• Compensation – COVID-19 has placed additional strain on individuals’ ability to meet their financial obligations. As a way to meet the immediate needs of their caregivers, some providers are embracing software that allows employees to be paid in an on-demand fashion. Tools like DailyPay and FlexWage allow employers to provide a flexible digital alternative to their typical pay frequency.


Recruiting from other industries

As mentioned earlier, COVID-19 has created an unfortunate opportunity to meet the staffing demands that previously and currently face home health. With other industries dependent on hourly employees like restaurants and hospitality forced to layoff employees, home health providers are finding a new applicant pool for sourcing.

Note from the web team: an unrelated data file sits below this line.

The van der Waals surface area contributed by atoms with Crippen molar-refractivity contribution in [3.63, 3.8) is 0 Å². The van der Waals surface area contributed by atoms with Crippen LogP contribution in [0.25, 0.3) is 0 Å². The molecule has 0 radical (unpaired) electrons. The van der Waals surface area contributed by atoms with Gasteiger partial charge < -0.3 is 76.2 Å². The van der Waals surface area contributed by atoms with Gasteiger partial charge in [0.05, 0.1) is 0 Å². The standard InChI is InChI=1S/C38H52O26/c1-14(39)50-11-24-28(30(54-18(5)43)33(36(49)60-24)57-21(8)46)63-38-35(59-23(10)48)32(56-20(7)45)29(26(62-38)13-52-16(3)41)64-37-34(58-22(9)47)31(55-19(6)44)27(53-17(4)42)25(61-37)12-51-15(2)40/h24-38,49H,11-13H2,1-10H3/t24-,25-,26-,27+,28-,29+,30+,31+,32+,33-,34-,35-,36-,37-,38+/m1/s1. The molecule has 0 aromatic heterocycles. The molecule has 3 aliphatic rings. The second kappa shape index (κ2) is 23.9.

While recruiting in other industries is a great way to counteract the previously tight labor market for caregivers, we are advising Sprockets users that screening is more important than ever. Understanding an applicant’s mental makeup before they shift into a caregiver position helps providers know they have the “right skill set” for the job.


As we continue to get insights from other home health providers using Sprockets, we will post another staffing roundup in the weeks to come. If you have any current strategies you would like to share, please don’t hesitate to reach out to our team.

Interview Questions for Caregivers

Interview Questions for Caregivers Sprockets

When hiring caregivers, you can’t be too careful. It’s important to hire the right people not only for your clients, but for your business.  This begins with crafting the right interview questions for caregivers. These questions will help guide your decisions to only hire people who will take good care of those who are at a vulnerable time in their lives. Additionally, it’s important to hire people who will stick around, be a good culture fit with your business, and be dedicated to the mission.